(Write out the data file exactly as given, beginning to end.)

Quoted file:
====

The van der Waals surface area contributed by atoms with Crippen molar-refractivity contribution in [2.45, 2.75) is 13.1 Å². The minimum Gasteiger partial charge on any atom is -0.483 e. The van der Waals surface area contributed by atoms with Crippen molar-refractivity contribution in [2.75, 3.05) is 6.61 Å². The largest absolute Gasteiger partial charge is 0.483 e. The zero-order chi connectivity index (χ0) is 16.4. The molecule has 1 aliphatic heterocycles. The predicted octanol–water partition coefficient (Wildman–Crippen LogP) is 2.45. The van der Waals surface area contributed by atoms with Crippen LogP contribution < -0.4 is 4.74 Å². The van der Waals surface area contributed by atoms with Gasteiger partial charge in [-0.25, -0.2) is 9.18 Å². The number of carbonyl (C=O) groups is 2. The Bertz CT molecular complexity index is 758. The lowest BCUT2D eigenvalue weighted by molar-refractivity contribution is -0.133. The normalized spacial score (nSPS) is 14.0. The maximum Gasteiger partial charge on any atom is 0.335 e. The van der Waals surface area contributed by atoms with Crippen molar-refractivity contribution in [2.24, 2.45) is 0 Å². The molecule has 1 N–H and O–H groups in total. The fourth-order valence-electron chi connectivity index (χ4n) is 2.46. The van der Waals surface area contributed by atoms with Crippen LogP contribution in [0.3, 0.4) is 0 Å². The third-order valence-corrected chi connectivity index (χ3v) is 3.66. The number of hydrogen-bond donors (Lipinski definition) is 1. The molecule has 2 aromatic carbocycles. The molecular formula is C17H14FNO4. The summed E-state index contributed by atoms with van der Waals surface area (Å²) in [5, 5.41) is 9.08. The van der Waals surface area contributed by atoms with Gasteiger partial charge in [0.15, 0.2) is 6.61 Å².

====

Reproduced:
The van der Waals surface area contributed by atoms with Crippen molar-refractivity contribution in [2.45, 2.75) is 13.1 Å². The minimum Gasteiger partial charge on any atom is -0.483 e. The van der Waals surface area contributed by atoms with Crippen molar-refractivity contribution in [2.75, 3.05) is 6.61 Å². The largest absolute Gasteiger partial charge is 0.483 e. The zero-order chi connectivity index (χ0) is 16.4. The molecule has 1 aliphatic heterocycles. The predicted octanol–water partition coefficient (Wildman–Crippen LogP) is 2.45. The van der Waals surface area contributed by atoms with Crippen LogP contribution < -0.4 is 4.74 Å². The van der Waals surface area contributed by atoms with Gasteiger partial charge in [-0.25, -0.2) is 9.18 Å². The number of carbonyl (C=O) groups is 2. The Bertz CT molecular complexity index is 758. The lowest BCUT2D eigenvalue weighted by molar-refractivity contribution is -0.133. The normalized spacial score (nSPS) is 14.0. The maximum Gasteiger partial charge on any atom is 0.335 e. The van der Waals surface area contributed by atoms with Crippen molar-refractivity contribution in [2.24, 2.45) is 0 Å². The molecule has 1 N–H and O–H groups in total. The fourth-order valence-electron chi connectivity index (χ4n) is 2.46. The van der Waals surface area contributed by atoms with Crippen LogP contribution in [0.3, 0.4) is 0 Å². The third-order valence-corrected chi connectivity index (χ3v) is 3.66. The number of hydrogen-bond donors (Lipinski definition) is 1. The molecule has 2 aromatic carbocycles. The molecular formula is C17H14FNO4. The summed E-state index contributed by atoms with van der Waals surface area (Å²) in [5, 5.41) is 9.08. The van der Waals surface area contributed by atoms with Gasteiger partial charge in [0.15, 0.2) is 6.61 Å².